Fidana: For this project, the designer of my choice was Prada. Regarding designing for this market in the future: it’s hard to say this now, since I’m in my first year and I believe it’s too early to tell.

Luke: For the moment, the only thing I think about is ensuring that whatever I make, I would wear myself, which for me gives my work enough of some sense of validity. It is still early days; I am still finding my aesthetic and a character from which everything else can fall into place.

1granary-linClem Macleod wearing design by Pauline De Blonay

Would you say your designs reflect your pathway? 

Pauline: The way I work is linked with how I like to dress up myself. I don’t work or dress specifically in a feminine or masculine way, I just try to make colours, textures and shapes work together. For this project, I observed the characters of Léger: in terms of the shape of the body and face, there are no differences. They are both round and large, the only difference are the breasts — two simple circles that we can see on the feminine figures. My garment is fluid, it can be for a boy or a girl, but either way, they’re both going to have big yellow leather breasts!

Jamie: I’m studying Fashion Print, but my shirt doesn’t reflect this at all. I had planned to heat transfer stripes and penguins on the white satin, but I ended up choosing a non-synthetic satin. I think I prefer it plain anyway. It’s definitely a bit removed from what I wanted to achieve in the beginning. 

Liza: I design very selfishly and exclusively for myself. When I’m done with it, I just hope others will like it as much as I do! Somehow I always seem to want to style my garments either on myself or on a boy. There isn’t some sort of deep gender-related or political message behind it, I just think it seems to looks better that way. 

Fidana: When I applied to CSM, Fashion Design with Marketing was my only choice. I didn’t want to specialize in menswear or womenswear, and this course gives me the total freedom to do either. Overall, I don’t like talking about gender in fashion. I feel like every single way of gender expression is organic and there is no need to pinpoint it by discussing it.

Luke: As of yet, my work seems very much within the realms of menswear. It’s probably due to me always trying to see myself in it, and a nerdy fascination with functional details and pockets, usually with military influences — I very nearly joined the army at one point and have a lot of knowledge about equipment and gear. However, I feel like this project has brought out a more feminine side of me that I haven’t realised before, and maybe a push towards androgyny would be the natural development of things.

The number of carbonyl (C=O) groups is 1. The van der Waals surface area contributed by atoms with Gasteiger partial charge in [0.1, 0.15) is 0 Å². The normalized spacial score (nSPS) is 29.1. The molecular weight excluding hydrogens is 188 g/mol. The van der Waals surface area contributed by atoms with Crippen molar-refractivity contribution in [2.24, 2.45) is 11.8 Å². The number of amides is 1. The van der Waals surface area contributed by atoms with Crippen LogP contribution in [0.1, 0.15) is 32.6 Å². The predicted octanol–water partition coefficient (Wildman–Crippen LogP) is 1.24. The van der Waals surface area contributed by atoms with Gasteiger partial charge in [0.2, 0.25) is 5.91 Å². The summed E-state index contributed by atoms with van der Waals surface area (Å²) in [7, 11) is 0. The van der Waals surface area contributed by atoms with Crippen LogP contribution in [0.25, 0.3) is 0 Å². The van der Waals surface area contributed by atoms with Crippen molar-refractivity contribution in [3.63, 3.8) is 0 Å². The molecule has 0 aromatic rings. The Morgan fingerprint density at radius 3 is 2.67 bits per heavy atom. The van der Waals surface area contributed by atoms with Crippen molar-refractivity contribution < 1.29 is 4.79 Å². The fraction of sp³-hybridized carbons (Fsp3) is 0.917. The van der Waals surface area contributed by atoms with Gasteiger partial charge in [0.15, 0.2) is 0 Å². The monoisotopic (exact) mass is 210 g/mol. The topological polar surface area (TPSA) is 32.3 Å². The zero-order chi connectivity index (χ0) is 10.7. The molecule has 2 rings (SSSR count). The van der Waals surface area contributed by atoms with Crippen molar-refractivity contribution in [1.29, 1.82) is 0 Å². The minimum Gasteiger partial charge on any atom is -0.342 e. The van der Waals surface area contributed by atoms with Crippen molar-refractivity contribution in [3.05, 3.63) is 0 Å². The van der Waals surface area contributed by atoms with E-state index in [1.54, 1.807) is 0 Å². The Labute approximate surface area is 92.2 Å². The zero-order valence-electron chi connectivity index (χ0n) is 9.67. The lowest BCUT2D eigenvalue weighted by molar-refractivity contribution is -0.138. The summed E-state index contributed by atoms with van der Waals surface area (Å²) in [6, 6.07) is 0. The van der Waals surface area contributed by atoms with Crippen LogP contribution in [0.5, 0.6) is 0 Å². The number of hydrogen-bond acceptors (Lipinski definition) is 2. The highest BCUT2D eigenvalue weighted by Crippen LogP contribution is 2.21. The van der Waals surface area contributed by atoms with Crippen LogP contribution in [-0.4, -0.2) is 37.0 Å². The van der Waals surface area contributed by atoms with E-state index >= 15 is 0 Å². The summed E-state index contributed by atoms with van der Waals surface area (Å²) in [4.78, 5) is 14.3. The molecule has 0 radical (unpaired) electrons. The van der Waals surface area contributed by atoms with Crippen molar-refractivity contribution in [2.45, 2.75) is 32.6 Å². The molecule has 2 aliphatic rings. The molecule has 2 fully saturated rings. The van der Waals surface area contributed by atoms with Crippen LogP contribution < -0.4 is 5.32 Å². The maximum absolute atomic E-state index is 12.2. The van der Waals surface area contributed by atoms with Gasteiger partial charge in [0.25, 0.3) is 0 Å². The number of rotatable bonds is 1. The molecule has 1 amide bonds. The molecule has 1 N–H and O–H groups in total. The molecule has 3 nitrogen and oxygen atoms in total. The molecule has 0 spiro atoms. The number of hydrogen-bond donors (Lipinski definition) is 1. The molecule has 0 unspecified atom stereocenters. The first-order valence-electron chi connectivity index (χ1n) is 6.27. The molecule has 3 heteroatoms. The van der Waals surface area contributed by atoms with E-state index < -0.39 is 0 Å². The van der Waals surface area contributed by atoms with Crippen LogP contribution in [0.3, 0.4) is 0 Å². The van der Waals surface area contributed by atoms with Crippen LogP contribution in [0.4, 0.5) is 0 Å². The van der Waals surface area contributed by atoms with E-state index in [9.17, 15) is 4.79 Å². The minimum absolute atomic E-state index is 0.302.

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Pauline wearing design by Fidana Novruzova

The industry is changing in terms of blurring the lines between menswear and womenswear. To what extent do you think this is true?

Pauline: I feel like people aren’t trying to fit into a particular category today. We see it here at CSM, with a lot of the boys and girls  dressing the same, boys dressed in a feminine way, girls in a masculine way. Some designers don’t even separate their designs for the two genders, they design unisex and it works on most people. I think this could be a direction I take in the future.  

Jamie: I think it’s true, but I want to see feminine menswear that’s maybe a little less alienating to a wider male population. I think that would be a big breakthrough, to widen the male wardrobe to include things like dresses, crop tops and blouses, and for it to be embraced on a wide scale.

Liza: I agree! I think it would be really interesting to see people actually wearing more androgynous fashion, or at least experimenting with androgyny through styling, rather than it just being a catwalk look that is totally irrelevant to what real people want to wear.

Fidana: The industry is reflecting the needs of the customers, and genderless fashion feels to me more like some kind of a trend rather than open mindedness.

Luke: I agree. Particularly in London, there are a lot of young designers coming through, who are heralding this new, modern liberality as to where the lines of gender are drawn with regards to clothing – I think the change appears to be much more stark in menswear, with the boundaries looking more and more breakable.

Words by Clem Macleod

Photography by Jonas McIlwain